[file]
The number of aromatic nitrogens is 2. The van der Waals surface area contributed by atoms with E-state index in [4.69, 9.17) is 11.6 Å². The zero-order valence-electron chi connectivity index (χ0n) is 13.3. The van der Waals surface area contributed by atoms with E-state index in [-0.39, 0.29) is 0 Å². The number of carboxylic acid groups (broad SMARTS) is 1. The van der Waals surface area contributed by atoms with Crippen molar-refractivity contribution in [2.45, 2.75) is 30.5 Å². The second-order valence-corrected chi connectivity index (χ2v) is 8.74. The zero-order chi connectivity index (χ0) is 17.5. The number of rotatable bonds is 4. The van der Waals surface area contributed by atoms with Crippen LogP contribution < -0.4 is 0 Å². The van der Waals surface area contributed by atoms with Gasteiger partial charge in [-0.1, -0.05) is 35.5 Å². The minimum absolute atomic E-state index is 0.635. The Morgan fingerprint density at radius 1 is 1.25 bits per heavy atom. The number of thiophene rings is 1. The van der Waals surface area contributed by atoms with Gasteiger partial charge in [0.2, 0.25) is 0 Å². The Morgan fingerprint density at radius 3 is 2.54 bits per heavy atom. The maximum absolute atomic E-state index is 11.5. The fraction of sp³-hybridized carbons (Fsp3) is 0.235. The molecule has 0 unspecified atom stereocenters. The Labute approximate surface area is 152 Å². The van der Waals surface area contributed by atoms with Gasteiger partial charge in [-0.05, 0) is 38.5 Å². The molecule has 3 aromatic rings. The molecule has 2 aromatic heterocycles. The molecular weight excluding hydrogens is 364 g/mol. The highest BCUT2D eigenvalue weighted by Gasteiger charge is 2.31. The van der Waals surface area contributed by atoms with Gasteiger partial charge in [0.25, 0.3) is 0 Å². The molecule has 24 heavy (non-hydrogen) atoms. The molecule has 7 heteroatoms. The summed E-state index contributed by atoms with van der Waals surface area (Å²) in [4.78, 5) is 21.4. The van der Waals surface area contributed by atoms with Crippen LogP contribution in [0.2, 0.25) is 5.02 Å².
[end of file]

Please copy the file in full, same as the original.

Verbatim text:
The number of aromatic nitrogens is 2. The van der Waals surface area contributed by atoms with E-state index in [4.69, 9.17) is 11.6 Å². The zero-order valence-electron chi connectivity index (χ0n) is 13.3. The van der Waals surface area contributed by atoms with E-state index in [-0.39, 0.29) is 0 Å². The number of carboxylic acid groups (broad SMARTS) is 1. The van der Waals surface area contributed by atoms with Crippen molar-refractivity contribution in [2.45, 2.75) is 30.5 Å². The second-order valence-corrected chi connectivity index (χ2v) is 8.74. The zero-order chi connectivity index (χ0) is 17.5. The number of rotatable bonds is 4. The van der Waals surface area contributed by atoms with Crippen LogP contribution < -0.4 is 0 Å². The van der Waals surface area contributed by atoms with Gasteiger partial charge in [-0.1, -0.05) is 35.5 Å². The minimum absolute atomic E-state index is 0.635. The Morgan fingerprint density at radius 1 is 1.25 bits per heavy atom. The number of thiophene rings is 1. The van der Waals surface area contributed by atoms with Gasteiger partial charge in [0.2, 0.25) is 0 Å². The Morgan fingerprint density at radius 3 is 2.54 bits per heavy atom. The maximum absolute atomic E-state index is 11.5. The fraction of sp³-hybridized carbons (Fsp3) is 0.235. The molecule has 0 unspecified atom stereocenters. The Labute approximate surface area is 152 Å². The van der Waals surface area contributed by atoms with Gasteiger partial charge in [-0.05, 0) is 38.5 Å². The molecule has 3 aromatic rings. The molecule has 2 aromatic heterocycles. The molecular weight excluding hydrogens is 364 g/mol. The highest BCUT2D eigenvalue weighted by Gasteiger charge is 2.31. The van der Waals surface area contributed by atoms with Gasteiger partial charge in [0.25, 0.3) is 0 Å². The molecule has 24 heavy (non-hydrogen) atoms. The molecule has 7 heteroatoms. The summed E-state index contributed by atoms with van der Waals surface area (Å²) in [4.78, 5) is 21.4. The van der Waals surface area contributed by atoms with Crippen LogP contribution in [0.2, 0.25) is 5.02 Å².